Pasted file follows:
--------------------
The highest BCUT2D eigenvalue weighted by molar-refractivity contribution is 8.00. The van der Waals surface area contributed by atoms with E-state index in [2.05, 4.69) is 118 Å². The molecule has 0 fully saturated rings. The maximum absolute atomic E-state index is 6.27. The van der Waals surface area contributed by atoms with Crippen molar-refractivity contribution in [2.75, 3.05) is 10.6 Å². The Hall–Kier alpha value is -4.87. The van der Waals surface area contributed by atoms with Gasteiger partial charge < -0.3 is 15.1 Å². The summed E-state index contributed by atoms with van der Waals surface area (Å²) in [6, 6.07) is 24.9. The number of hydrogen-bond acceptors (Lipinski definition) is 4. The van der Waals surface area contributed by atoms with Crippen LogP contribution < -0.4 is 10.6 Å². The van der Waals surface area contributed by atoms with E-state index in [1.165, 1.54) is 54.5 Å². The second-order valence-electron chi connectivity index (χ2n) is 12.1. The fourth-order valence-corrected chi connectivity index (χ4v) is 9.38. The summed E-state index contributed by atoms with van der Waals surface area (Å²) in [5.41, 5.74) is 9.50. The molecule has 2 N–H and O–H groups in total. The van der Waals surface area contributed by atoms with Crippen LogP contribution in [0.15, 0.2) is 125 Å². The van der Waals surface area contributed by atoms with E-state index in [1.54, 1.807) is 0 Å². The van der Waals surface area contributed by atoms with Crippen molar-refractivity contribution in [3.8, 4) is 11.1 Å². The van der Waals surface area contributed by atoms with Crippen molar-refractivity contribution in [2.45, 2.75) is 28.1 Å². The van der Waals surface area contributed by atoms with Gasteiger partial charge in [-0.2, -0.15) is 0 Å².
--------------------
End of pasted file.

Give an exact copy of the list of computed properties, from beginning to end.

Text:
The highest BCUT2D eigenvalue weighted by molar-refractivity contribution is 8.00. The van der Waals surface area contributed by atoms with E-state index in [2.05, 4.69) is 118 Å². The molecule has 0 fully saturated rings. The maximum absolute atomic E-state index is 6.27. The van der Waals surface area contributed by atoms with Crippen molar-refractivity contribution in [2.75, 3.05) is 10.6 Å². The Hall–Kier alpha value is -4.87. The van der Waals surface area contributed by atoms with Gasteiger partial charge < -0.3 is 15.1 Å². The summed E-state index contributed by atoms with van der Waals surface area (Å²) in [6, 6.07) is 24.9. The number of hydrogen-bond acceptors (Lipinski definition) is 4. The van der Waals surface area contributed by atoms with Crippen LogP contribution < -0.4 is 10.6 Å². The van der Waals surface area contributed by atoms with E-state index in [1.165, 1.54) is 54.5 Å². The second-order valence-electron chi connectivity index (χ2n) is 12.1. The fourth-order valence-corrected chi connectivity index (χ4v) is 9.38. The summed E-state index contributed by atoms with van der Waals surface area (Å²) in [5.41, 5.74) is 9.50. The molecule has 2 N–H and O–H groups in total. The van der Waals surface area contributed by atoms with Crippen LogP contribution in [0.15, 0.2) is 125 Å². The van der Waals surface area contributed by atoms with E-state index in [1.54, 1.807) is 0 Å². The van der Waals surface area contributed by atoms with Crippen molar-refractivity contribution in [3.8, 4) is 11.1 Å². The van der Waals surface area contributed by atoms with Crippen molar-refractivity contribution in [2.45, 2.75) is 28.1 Å². The van der Waals surface area contributed by atoms with Gasteiger partial charge in [-0.2, -0.15) is 0 Å².